THE ICE MAIDEN
down, where in the summer the mountain stream spread its misty veil; garlands of ice of whimsical forms hung sparkling on the snow-powdered fir trees. The Ice Maiden rode on the rushing wind over the deepest valleys. The snowy covering reached almost down to Bex, and the Ice Maiden came thither also, and saw Rudy sitting in the mill: this winter he sat much more indoors than was his custom—he sat by Babette. The wedding was to be next summer; their ears often buzzed, their friends spoke so much about it. In the mill there was sunshine—the loveliest Alpine rose bloomed there, the cheerful smiling Babette, beautiful as the spring, the spring that makes all the birds sing of summer and of marriage feasts.
c How those two are always sitting together—close together !' said the Parlour Cat. ' I've heard enough of their mewing.'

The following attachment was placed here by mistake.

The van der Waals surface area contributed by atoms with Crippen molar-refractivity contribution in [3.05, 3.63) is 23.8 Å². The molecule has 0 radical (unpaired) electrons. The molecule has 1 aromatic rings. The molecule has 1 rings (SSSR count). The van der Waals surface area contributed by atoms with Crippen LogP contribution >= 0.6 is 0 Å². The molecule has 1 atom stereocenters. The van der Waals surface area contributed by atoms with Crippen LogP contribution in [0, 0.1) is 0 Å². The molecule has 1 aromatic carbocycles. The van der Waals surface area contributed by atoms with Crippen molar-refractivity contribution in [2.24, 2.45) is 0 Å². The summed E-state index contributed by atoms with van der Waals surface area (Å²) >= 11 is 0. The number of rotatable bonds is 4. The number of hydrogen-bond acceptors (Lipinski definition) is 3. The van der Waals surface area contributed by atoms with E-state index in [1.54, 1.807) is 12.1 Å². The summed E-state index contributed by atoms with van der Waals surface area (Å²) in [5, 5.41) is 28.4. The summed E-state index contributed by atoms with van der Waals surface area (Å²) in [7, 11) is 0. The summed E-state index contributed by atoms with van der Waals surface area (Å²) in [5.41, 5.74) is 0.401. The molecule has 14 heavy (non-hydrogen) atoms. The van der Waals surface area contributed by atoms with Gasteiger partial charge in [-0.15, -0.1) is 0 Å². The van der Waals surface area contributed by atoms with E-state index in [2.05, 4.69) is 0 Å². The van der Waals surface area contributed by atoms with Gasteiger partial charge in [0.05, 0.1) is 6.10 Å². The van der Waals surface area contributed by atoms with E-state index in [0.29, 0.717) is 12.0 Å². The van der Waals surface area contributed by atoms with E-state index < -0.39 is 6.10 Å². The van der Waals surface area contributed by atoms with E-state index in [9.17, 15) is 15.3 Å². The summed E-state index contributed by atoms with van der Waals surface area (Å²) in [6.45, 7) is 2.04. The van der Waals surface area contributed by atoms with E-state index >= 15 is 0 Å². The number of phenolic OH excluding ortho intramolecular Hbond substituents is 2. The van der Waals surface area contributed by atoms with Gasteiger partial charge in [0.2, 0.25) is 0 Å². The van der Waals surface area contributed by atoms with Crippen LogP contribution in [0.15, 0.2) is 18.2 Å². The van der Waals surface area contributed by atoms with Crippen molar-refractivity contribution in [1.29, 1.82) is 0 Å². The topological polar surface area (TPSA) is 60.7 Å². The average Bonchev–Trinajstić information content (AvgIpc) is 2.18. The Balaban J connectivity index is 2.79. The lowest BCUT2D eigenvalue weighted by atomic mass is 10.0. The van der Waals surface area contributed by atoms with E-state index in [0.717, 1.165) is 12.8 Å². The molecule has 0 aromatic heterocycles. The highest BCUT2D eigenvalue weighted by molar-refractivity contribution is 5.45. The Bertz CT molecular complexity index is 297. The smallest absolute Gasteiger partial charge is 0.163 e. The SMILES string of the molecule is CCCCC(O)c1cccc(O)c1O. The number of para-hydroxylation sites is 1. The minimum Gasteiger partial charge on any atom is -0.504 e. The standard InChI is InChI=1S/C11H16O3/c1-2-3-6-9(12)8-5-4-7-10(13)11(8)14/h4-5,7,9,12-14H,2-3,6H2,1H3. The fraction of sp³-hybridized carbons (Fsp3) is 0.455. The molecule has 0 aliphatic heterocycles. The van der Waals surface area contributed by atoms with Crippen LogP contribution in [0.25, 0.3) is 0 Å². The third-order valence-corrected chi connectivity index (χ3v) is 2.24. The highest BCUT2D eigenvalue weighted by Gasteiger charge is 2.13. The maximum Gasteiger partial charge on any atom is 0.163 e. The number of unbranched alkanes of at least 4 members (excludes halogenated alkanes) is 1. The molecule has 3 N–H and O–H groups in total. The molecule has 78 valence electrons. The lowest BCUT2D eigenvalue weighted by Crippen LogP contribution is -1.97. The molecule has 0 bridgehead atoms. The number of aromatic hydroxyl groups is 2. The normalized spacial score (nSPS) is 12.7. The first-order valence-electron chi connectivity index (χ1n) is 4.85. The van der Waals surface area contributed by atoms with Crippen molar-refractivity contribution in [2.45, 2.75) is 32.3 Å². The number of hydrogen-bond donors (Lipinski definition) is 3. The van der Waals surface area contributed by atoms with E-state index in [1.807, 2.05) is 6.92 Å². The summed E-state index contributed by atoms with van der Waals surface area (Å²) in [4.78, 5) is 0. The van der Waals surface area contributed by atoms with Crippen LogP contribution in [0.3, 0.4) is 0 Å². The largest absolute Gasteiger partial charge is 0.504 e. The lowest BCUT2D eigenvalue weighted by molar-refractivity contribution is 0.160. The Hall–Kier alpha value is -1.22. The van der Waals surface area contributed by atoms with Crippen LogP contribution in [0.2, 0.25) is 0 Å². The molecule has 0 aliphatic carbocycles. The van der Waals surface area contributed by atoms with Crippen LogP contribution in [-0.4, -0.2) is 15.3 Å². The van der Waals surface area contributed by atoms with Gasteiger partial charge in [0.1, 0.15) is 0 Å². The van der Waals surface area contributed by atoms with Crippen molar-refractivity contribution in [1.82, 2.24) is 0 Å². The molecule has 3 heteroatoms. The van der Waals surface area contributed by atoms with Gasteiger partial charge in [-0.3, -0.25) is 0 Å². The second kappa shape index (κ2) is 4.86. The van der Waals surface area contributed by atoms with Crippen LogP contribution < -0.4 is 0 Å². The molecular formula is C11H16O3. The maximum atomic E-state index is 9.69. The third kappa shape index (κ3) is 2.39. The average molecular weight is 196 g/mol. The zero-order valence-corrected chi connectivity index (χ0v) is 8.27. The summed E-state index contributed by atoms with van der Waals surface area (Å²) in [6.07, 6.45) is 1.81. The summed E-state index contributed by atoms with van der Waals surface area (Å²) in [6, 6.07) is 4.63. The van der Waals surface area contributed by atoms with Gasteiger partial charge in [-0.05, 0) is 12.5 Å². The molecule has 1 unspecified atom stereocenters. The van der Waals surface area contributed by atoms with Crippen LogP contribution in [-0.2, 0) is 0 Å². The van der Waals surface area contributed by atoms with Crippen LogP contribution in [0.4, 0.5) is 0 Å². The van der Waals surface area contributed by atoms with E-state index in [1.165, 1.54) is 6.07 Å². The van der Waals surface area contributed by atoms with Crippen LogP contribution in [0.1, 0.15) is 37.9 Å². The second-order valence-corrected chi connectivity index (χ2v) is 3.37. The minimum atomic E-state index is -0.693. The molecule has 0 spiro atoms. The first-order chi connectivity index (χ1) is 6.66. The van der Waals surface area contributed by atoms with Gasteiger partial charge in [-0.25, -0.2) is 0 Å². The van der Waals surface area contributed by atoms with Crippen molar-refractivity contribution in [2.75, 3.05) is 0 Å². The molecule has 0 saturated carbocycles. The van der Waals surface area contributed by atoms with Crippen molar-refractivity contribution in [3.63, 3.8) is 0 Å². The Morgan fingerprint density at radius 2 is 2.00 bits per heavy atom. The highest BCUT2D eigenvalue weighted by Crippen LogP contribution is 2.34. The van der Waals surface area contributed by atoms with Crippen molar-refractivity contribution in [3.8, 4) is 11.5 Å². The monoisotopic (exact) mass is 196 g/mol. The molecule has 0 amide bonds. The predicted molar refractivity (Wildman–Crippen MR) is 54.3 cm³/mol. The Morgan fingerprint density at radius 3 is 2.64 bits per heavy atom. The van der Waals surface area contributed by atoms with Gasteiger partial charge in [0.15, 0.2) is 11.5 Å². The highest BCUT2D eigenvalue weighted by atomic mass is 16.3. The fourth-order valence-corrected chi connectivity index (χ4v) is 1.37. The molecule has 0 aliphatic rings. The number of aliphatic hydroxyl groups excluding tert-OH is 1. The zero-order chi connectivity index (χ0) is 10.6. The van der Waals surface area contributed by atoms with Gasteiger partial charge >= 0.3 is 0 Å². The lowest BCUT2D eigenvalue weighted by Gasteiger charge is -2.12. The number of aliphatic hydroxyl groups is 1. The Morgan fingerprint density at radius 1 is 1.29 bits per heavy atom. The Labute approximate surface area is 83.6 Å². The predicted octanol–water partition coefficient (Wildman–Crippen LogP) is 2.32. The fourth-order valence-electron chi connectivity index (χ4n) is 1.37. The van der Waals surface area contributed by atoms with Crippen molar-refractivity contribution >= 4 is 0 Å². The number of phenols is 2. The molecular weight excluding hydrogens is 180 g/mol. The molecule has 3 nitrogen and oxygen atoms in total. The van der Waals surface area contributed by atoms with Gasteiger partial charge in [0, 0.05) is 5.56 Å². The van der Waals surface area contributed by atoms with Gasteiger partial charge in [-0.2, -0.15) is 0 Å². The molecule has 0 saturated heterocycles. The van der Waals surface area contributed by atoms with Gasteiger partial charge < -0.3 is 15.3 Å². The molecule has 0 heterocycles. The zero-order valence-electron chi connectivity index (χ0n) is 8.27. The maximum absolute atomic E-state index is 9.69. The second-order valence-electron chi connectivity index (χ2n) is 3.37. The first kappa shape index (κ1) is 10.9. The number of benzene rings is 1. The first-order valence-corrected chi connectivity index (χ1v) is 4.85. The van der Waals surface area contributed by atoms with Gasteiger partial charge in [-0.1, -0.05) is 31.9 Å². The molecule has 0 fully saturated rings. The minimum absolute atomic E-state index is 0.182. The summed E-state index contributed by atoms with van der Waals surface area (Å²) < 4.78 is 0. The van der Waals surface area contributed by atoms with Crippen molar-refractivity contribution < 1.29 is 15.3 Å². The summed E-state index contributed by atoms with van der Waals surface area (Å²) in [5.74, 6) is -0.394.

The Ice Maiden
Spring had unfolded its fresh green garland on the walnut and chestnut trees extending from the bridge at St. Maurice to the shore of the Lake of Geneva, along the Rhone that rushes along with headlong speed from its source beneath the green glacier, the ice palace where the Ice Maiden dwells, and whence she soars on the sharp wind up to the loftiest snow-field, there to rest upon her snowy couch : there she sat, and gazed with far-seeing glance into the deep valleys, where the men ran busily to and fro, like ants on the stone that glitters in the sun.
' Ye spirit powers, as the Children of the Sun call you,' said the Ice Maiden, ' ye are but worms. Let a snowball roll from the mountain, and you and your houses and towns are crushed and swept away ! '
And higher she lifted her haughty head, and gazed out far and wide with deadly flashing eyes.
But from the valley there arose a rumbling sound. They were blasting the rocks. Human work was going on. Roads and tunnels for railways were being constructed.
' They're playing like moles ! ' she said. ' They're digging passages under the earth, and thence come these